How to Analyze Page Load Time in GA4(Google Analytics 4)

How To Analyze Page Load Time Data In Ga4Google Analytics 4

Would you like to track GA4 page load times? GA4’s lack of ‘Site Speed’ data may confuse Universal Analytics users. GA4 does not give page timing or page load times. GA4 may provide loading time measurements. Let’s use Google Tag Manager to record page loading times in Google Analytics.

To proceed, ensure that you have implemented Google Tag Manager (GTM) and have set up a GA4 configuration tag in your GTM container. It should be noted that implementing GA4 through GTM is not a requirement. It is possible to monitor page speed through GTM in GA4, provided that the GA4 tag was initially installed directly into the website backend.

Step 1: Variable

To access the Tag Manager backend, please navigate to https://tagmanager.google.com/ and log in. Proceed to access the Variables segment located on the left-hand side. To create a new custom JavaScript variable, access the User-Defined Variables and select the “New” button.

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To configure the variable, select “Variable Configuration” and opt for “Custom JavaScript” as the variable type.

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The variable can be renamed as “Page Load Time” and the code can be incorporated into the custom JavaScript.

Custom JavaScript Code:

function() {
	if (window.performance && window.performance.getEntriesByType) {
		var entries = window.performance.getEntriesByType("navigation");
		if (entries.length > 0) {
			var navTiming = entries[0];
			var pageLoadTime = navTiming.loadEventEnd - navTiming.startTime;
		return Math.round(pageLoadTime / 100) / 10;
		}
	}
}
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Step 2: Triggers

To create a new trigger, access the “Triggers” section and select the “New” button

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To configure the trigger, select “Window Loaded” in the “Page View” category after clicking on “Trigger Configuration”.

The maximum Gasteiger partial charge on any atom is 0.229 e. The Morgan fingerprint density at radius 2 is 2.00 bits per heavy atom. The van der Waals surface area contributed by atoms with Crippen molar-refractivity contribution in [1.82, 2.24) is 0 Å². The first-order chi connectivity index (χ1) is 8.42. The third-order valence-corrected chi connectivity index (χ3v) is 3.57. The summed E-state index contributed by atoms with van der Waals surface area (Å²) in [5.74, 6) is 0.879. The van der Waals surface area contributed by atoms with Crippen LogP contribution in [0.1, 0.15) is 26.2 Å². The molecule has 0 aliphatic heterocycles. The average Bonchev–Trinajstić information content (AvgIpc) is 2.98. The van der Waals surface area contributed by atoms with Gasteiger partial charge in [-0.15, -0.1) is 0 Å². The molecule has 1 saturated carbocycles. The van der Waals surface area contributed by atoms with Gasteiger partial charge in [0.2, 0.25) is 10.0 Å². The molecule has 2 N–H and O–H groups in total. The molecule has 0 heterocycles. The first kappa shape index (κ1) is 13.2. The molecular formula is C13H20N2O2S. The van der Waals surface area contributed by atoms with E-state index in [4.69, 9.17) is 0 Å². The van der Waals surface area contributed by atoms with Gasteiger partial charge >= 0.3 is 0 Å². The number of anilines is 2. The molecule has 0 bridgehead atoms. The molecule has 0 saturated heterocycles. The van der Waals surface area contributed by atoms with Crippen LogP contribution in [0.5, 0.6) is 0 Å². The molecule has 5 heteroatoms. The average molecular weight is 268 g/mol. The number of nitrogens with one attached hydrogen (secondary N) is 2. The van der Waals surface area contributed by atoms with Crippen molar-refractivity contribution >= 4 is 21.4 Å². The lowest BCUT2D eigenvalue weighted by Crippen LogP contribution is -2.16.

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The trigger may be renamed as “Page Loaded” and subsequently saved.

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A second trigger will be created. The GA4 event tag will be conditioned on a trigger that restricts its firing to cases where the custom JavaScript variable returns a value greater than or equal to zero.

To create the second trigger, please access the “Tiggers” section located on the left-hand side and select the “New” button. Select “Custom Event” as the trigger type currently required.

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The configuration of the “Custom Event” can be initiated by clicking on it. It is recommended to assign the event name as a regular expression pattern “.*” and utilize regex matching. Choose “Some Custom Events” as the trigger option. Select the previously configured “Page Load Time” metric and apply the condition “less than 0”. Finally, the trigger can be renamed as “Page Load Time Less Than 0” and saved.

Step 3: Tag

With the Custom JavaScript variable in place to capture page loading time and the triggers set up, the next step is to generate the GA4 event tag. The implementation of this tag will facilitate the transmission of page loading time data to Google Analytics 4.

To create a new tag, access the “Tags” section and select the “New” button.

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To configure the tag, select “Tag Configuration” and opt for “Google Analytics: GA4 Event” as the tag type.

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The initial step is to select the configuration tag. The “None-Manually Set ID” option can be chosen in case the GA4 tag was implemented directly to the website backend instead of GTM. The Measurement ID can be manually entered. The event name can be designated as “page_load_time”. The final step entails entering “loading_time_sec” in the “Parameter Name” field and “{{Page Load Time}}” in the “Value” field.